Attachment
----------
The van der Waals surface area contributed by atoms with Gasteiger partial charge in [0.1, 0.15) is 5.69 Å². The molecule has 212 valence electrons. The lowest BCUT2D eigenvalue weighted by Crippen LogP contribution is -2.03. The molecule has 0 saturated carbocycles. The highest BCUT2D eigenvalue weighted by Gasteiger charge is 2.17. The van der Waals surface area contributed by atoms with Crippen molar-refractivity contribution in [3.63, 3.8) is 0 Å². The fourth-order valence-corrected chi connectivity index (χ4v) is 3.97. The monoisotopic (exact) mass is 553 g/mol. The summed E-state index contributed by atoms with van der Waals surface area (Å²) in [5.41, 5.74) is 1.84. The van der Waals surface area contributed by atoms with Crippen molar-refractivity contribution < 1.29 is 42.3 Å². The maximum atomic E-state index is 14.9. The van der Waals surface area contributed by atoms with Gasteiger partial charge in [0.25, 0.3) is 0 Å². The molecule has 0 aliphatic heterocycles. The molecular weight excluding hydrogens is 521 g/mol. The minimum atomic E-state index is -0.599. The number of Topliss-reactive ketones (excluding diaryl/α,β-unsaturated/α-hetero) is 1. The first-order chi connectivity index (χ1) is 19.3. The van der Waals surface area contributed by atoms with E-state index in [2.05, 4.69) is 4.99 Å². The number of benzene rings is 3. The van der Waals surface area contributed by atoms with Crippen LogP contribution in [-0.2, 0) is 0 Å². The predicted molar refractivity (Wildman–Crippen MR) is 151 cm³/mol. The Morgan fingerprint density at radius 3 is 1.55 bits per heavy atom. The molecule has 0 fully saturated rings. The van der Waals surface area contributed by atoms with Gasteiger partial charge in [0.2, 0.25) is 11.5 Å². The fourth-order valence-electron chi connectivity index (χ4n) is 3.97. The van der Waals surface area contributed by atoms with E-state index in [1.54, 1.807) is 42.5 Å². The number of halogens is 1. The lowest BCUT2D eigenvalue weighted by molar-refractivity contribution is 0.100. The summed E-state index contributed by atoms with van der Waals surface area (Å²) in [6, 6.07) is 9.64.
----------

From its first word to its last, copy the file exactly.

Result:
The van der Waals surface area contributed by atoms with Gasteiger partial charge in [0.1, 0.15) is 5.69 Å². The molecule has 212 valence electrons. The lowest BCUT2D eigenvalue weighted by Crippen LogP contribution is -2.03. The molecule has 0 saturated carbocycles. The highest BCUT2D eigenvalue weighted by Gasteiger charge is 2.17. The van der Waals surface area contributed by atoms with Crippen molar-refractivity contribution in [3.63, 3.8) is 0 Å². The fourth-order valence-corrected chi connectivity index (χ4v) is 3.97. The monoisotopic (exact) mass is 553 g/mol. The summed E-state index contributed by atoms with van der Waals surface area (Å²) in [5.41, 5.74) is 1.84. The van der Waals surface area contributed by atoms with Crippen molar-refractivity contribution < 1.29 is 42.3 Å². The maximum atomic E-state index is 14.9. The van der Waals surface area contributed by atoms with Gasteiger partial charge in [0.25, 0.3) is 0 Å². The molecule has 0 aliphatic heterocycles. The molecular weight excluding hydrogens is 521 g/mol. The minimum atomic E-state index is -0.599. The number of Topliss-reactive ketones (excluding diaryl/α,β-unsaturated/α-hetero) is 1. The first-order chi connectivity index (χ1) is 19.3. The van der Waals surface area contributed by atoms with E-state index in [2.05, 4.69) is 4.99 Å². The number of benzene rings is 3. The van der Waals surface area contributed by atoms with Crippen LogP contribution in [-0.2, 0) is 0 Å². The predicted molar refractivity (Wildman–Crippen MR) is 151 cm³/mol. The Morgan fingerprint density at radius 3 is 1.55 bits per heavy atom. The molecule has 0 fully saturated rings. The van der Waals surface area contributed by atoms with Gasteiger partial charge in [0.2, 0.25) is 11.5 Å². The fourth-order valence-electron chi connectivity index (χ4n) is 3.97. The van der Waals surface area contributed by atoms with E-state index in [1.54, 1.807) is 42.5 Å². The number of halogens is 1. The lowest BCUT2D eigenvalue weighted by molar-refractivity contribution is 0.100. The summed E-state index contributed by atoms with van der Waals surface area (Å²) in [6, 6.07) is 9.64.